The cathedral pictured is in Old Havana, Havana Vieja, in La Plaza de la Catedral de Havana. There was a classical concert with an opera soloist. The cathedral was decorated with a Christmas tree and Nativity scene. According to Alexis, the celebration of Christmas was banned for many years by the government. People who wouldn’t denounce their religion were barred from joining the communist party, meaning they faced a tough road to secure the good, state-run jobs or attend state-run universities. After the Pope’s visit in 1998, Christmas Day became a holiday once again.
Many American news reports have emphasized the hope of the people that their economic situation will improve rapidly, even expressing the thought that next Christmas will be very different from the past 50 years. However, Saskia and Alexis told me that family and friends are mostly skeptical, although some expressed hope. Many thought there was some hidden agenda. Don’t forget they are used to being left in the dark when it comes to the government. Most don’t think any major change will happen quickly and are skeptical about how change would affect their own lives on a daily basis.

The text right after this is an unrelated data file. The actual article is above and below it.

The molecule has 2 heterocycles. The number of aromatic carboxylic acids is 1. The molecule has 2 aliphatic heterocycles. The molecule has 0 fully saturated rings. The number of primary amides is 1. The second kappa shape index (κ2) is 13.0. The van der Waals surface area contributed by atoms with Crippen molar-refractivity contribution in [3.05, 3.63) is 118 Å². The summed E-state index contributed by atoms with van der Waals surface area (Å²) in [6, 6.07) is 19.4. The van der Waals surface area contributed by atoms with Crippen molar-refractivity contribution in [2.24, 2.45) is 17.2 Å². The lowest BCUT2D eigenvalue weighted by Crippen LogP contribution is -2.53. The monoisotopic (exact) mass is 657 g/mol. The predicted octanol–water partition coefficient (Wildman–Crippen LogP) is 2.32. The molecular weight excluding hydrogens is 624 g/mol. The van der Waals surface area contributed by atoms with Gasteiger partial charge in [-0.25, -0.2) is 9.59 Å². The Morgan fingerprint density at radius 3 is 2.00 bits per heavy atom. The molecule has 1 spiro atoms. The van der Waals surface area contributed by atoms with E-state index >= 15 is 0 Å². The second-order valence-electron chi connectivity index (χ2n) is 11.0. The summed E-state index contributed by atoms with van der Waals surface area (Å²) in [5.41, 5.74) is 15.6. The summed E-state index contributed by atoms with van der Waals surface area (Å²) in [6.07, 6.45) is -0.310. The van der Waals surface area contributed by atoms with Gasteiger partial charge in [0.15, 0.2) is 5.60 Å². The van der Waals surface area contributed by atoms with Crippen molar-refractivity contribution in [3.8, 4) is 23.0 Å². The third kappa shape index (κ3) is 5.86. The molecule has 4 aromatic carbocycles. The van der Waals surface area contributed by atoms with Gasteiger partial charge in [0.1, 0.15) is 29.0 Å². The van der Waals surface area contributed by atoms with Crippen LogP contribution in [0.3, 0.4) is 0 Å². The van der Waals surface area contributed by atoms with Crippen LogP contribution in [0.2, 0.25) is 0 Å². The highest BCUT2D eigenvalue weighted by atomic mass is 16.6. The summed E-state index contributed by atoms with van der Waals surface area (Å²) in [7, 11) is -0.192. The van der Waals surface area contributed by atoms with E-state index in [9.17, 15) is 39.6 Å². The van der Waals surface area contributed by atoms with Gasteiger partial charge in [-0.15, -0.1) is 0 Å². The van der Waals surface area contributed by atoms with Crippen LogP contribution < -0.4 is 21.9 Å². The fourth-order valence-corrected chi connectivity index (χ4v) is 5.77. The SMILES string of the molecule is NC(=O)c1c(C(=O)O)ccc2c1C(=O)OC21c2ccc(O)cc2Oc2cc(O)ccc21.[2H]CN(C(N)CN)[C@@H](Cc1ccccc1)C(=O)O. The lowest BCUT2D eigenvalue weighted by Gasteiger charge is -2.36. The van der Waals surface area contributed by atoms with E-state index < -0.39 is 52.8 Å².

The Havana airport is ill equipped to handle current traffic. The arrivals building is always packed with people waiting for a family member which makes it necessary to wade through throngs when exiting. Travel in and out is slow and tedious, with long lines and delays. It will be interesting to see how the government will handle increased air traffic.
Those who are familiar with Cuba say that change will nothappen fast, at least not for most Cubans. They imagine that the tourism industry will be the first to develop but that it will be a long wait for most residents to see improvement in their lives. Basic infrastructure, food and clothing production and distribution, availability and affordability of essential products, running water, all of this has been neglected during the Castro regimes, and it will take years, possibly decades, to reach a level which benefits all Cubans. There are reports of wealthy art dealers beginning to buy from Cuban artists, and we hear that the old cars will be hot items for collectors in the US. A few may benefit and the prediction is that the first to take financial advantage of increased trade will be the military elite, who have tight control over every aspect of the economy. As many Cubans are saying: “wait and see”………